Trillions of Microscopic Black Tar Balls
In last week’s Scientific American article by David Biello entitled, “Why Carbon is the Best Marker for the New Human Epic,” the author reveals that humans are leaving behind telltale signs of an addiction to fossil fuels in the form of “spheroidal carbonaceous particles” (SCP) that will last millions of years into the future.
Scientists researching over 4 billion years of earth core samples are finding that fly ash and other fossil fuel-related pollutants are blackening soil samples. These pollutants have been accumulating for the past couple of centuries but didn’t start showing up in the geological record in significant amounts until about the 1950s.
Researchers also used field-emission scanning electron microscopy and energy dispersive x-ray spectroscopy to analyze aerosol samples. Using these methods, they have determined that spherical carbonaceous particles, or tarballs, are 10 times more abundant than soot.
Biello cites Grame Swindles, who wrote a paper called “Spheroidal Carbonaceous Particles are a Defining Stratigraphic Marker for the Anteroposterior” in Nature.com’s Scientific Reports. In that article, Swindles said, “In the very top of these sediment cores we take, we get these fly ash indicators,” that are the result of the unbridled use of fossil fuels, the production of plastics and the existence of a human population that has ballooned to over 7 billion people.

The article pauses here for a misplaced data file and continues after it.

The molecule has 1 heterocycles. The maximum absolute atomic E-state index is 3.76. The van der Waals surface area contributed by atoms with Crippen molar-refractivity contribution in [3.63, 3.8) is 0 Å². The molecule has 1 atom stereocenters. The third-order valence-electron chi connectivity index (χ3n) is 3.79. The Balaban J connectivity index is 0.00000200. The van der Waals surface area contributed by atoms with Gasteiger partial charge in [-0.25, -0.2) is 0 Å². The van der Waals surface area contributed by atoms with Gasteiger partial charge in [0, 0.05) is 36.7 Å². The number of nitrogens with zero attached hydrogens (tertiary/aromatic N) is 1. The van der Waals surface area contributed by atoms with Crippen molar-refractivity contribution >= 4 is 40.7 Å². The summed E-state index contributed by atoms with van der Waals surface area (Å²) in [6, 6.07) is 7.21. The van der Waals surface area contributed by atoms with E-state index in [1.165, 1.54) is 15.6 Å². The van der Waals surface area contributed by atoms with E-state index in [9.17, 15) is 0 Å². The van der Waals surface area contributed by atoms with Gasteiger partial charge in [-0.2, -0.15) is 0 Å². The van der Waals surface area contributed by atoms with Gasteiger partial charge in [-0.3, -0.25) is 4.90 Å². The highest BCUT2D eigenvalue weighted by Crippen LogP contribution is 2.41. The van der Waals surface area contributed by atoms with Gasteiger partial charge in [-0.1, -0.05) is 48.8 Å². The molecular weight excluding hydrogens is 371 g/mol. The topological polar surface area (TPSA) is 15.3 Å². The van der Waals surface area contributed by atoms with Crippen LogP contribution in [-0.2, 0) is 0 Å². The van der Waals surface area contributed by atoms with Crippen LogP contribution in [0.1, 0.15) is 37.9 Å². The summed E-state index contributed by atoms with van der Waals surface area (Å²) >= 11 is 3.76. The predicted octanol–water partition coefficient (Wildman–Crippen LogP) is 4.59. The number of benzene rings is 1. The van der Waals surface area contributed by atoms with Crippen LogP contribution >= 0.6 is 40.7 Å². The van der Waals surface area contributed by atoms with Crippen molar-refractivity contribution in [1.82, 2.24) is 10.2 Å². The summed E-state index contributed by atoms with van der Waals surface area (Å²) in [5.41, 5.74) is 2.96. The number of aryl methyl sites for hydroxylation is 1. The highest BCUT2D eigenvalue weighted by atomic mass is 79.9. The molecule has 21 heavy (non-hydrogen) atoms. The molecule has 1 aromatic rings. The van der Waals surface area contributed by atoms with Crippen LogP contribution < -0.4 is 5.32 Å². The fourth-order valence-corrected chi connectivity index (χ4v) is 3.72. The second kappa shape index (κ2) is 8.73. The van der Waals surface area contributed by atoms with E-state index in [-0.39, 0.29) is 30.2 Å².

References and related content:
- Wildfires More Likely to Cause Climate Warming than Previously Thought: A Study : Environment : Nature World News
- Wavelength-dependent optical extinction of carbonaceous particles in atmospheric
- Sedimentary records of carbonaceous particles from fossil fuel combustion – Springer